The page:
A Conversation with Johnette Napolitano
of Concrete Blonde

in conjunction with
The Developing Arts And Music Foundation
Minneapolis, MN
January 2002

Exploring the creative process that connects performing artists with writers and readers alike.

[Okay – the only disclaimer I’m going to make here is that I never actually transcribed the whole interview for the article I was writing. We chatted a LOT during the our phone conversation, and if I had typed everything that was said, this transcription would have easily been twice as long and half as interesting to read. Trust me, the stuff that I left out was about as relevant to anything as discussing the weather.]

This is – most of –  the raw, pre-edited, conversation / interview.

Q The last time I saw you was at First Avenue a few years ago; you were performing with only an acoustic guitar, opening for Paul Weller.

A I’ll never forget, the first show I did, in Detroit, and his father is his manager, John Weller, and I was so fucking nervous, and I came off the stage, and he was like (in a husky British accent), “You did good, luv!” He was so sweet.

Q The new album is full of subtle but weighty double entendres, for instance, “a brick in the wall and a washing machine”, not to mention the album’s title.

A I don’t really sit and think about those things at all, they just come out. It’s actually pretty lazy on my part [laughing], because you already know what it means, so I don’t need to explain it. I guess that’s the product of being the age I am, the baby boomer, it’s like when I refer to “Maggie Mae”, we all know what that meant, because the song was about somebody older but beautiful. I don’t think too much about anything when I write it, it just has to work. It either works or it doesn’t, and that’s apparent right away. Writing… it’s channeling. I don’t really write, I still don’t know how it happens. Sometimes I have a bottle of wine, and sit down and write, and won’t remember what the hell I did, and then the next day I’ll go, Wow! That’s something else, who did that?, you know? I don’t really stand back and look at these things until they’re done. The title [Group Therapy] is a funny title, but it is absolutely true. We all see shrinks [laughing].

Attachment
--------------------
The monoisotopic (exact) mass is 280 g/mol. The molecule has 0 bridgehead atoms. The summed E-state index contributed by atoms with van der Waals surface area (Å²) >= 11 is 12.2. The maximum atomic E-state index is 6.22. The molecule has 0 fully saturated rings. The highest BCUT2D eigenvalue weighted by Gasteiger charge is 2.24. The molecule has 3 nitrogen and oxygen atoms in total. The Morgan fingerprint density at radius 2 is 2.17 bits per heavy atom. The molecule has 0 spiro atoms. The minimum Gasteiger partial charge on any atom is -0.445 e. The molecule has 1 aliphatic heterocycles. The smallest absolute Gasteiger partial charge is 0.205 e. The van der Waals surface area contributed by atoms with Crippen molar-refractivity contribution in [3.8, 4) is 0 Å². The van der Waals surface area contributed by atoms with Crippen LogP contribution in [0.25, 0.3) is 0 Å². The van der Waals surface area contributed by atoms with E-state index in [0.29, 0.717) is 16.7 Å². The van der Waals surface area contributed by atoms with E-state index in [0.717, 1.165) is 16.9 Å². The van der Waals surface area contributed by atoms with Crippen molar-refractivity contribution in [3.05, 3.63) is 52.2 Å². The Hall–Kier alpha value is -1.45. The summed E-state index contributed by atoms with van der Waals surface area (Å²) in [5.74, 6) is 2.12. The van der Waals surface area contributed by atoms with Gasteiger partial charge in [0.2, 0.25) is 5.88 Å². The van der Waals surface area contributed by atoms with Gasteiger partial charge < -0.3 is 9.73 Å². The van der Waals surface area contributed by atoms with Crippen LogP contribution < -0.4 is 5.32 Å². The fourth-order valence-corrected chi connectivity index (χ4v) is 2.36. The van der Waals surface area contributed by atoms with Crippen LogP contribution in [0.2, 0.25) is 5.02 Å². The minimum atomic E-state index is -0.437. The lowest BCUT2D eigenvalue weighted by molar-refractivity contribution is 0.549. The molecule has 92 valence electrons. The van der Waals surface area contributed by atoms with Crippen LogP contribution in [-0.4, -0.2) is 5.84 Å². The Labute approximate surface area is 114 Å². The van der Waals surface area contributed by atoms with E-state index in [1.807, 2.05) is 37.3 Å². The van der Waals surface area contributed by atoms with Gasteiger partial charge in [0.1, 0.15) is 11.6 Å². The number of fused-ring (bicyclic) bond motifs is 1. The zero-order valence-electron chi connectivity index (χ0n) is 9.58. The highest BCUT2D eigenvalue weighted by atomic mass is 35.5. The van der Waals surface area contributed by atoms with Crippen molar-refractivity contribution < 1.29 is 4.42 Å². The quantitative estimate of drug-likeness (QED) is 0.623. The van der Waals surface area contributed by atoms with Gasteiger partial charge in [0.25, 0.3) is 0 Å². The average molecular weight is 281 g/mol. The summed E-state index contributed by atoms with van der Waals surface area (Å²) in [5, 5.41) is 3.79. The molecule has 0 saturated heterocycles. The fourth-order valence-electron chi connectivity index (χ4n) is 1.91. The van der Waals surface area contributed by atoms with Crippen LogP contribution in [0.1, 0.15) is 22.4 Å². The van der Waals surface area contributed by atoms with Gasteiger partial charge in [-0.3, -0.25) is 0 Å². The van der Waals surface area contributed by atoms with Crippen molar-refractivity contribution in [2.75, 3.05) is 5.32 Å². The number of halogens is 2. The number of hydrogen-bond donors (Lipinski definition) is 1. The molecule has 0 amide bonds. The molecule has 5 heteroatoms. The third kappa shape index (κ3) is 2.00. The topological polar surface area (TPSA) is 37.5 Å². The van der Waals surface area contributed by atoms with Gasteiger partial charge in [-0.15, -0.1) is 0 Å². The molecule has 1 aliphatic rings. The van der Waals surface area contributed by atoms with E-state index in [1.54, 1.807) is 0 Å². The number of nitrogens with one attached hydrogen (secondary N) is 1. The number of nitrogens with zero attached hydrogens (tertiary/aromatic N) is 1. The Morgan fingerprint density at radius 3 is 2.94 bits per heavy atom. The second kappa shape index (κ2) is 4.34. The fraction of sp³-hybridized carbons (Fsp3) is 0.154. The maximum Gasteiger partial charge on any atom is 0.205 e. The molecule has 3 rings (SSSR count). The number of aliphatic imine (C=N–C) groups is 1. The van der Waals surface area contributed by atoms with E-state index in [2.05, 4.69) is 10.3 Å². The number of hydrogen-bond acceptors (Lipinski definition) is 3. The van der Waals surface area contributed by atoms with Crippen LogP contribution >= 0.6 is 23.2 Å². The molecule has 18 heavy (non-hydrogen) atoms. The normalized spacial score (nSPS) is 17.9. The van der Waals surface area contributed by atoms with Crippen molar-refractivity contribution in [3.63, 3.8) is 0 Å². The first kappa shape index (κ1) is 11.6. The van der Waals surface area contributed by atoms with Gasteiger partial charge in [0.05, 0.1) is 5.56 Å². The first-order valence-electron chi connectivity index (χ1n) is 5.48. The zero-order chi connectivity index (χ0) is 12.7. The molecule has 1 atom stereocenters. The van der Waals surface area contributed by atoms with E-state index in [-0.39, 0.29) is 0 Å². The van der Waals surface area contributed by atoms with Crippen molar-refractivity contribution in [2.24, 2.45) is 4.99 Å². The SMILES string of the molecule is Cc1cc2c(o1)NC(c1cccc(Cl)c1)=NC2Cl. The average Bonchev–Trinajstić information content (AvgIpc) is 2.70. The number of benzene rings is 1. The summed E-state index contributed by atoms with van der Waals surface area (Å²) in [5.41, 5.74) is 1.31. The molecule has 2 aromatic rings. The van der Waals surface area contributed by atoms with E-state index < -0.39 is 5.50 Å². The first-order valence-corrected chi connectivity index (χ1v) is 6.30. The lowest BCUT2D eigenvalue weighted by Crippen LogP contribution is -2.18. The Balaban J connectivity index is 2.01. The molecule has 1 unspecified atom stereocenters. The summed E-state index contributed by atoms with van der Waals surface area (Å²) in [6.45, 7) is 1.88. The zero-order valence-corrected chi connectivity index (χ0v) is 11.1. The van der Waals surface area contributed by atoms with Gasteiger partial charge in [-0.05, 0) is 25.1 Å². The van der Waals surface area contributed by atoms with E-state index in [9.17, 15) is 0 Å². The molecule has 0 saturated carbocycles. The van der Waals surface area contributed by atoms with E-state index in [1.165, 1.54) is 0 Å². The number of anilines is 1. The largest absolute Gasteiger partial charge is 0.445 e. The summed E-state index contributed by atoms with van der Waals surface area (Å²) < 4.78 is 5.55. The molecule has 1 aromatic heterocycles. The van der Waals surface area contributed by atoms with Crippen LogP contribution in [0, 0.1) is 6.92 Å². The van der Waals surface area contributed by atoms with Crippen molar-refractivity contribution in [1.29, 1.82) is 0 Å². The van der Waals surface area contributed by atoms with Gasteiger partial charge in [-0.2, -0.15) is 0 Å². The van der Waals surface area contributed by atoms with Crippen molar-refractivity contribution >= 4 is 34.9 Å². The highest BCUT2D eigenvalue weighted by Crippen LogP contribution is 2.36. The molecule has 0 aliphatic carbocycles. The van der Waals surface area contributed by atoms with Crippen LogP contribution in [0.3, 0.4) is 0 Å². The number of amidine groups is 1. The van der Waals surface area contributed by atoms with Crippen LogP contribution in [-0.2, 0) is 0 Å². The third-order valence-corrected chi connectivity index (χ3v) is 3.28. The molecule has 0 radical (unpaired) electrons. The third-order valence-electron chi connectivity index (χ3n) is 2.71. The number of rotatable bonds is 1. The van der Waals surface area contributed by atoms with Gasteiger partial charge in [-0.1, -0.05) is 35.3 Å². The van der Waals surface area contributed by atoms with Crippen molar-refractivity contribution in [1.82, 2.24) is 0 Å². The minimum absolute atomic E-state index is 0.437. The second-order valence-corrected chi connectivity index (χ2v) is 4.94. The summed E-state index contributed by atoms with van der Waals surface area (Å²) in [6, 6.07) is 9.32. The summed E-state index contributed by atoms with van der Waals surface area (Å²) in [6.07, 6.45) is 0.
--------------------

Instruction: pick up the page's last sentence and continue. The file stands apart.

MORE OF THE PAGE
Q Could that also be a play on how getting the band back together helped you through some difficult situations you were dealing with in your personal life?

A This was… music being a healing thing. We were all going through some pretty serious personal shit, when we got back together. None of us knew it at the time, but eventually we figured out that we had all been suffering our own particular individual crises. Getting back together and playing music definitely helped us all.”

Q A lyric that really jumps out is “every nerve and every cell”, from “Violent”. Given the nation’s recent turn of events, it’s almost a bit uncanny.

A That’s an understatement. If I told you the shit that I was going through… I was having nightmares about bombs… women and children running from buildings… it was just mind-blowing. I was so paralyzed with absolute terror and fear, I couldn’t sleep, I couldn’t do anything.

We made the record – started in June, wrote it in June and July, recorded it in August – in ten days, and then the shit hit the fan in September. When I saw that, I went, oh, so that’s what that was all about! There are many people that had foreseen and felt something was going to happen. There’s a website in the UK, at the British Psychic site, where there’s postings, that say, “I see a plane hitting a tower”… I believe in all that stuff, very strongly, it’s a big part of my life. The only problem with that is, what do you do with it?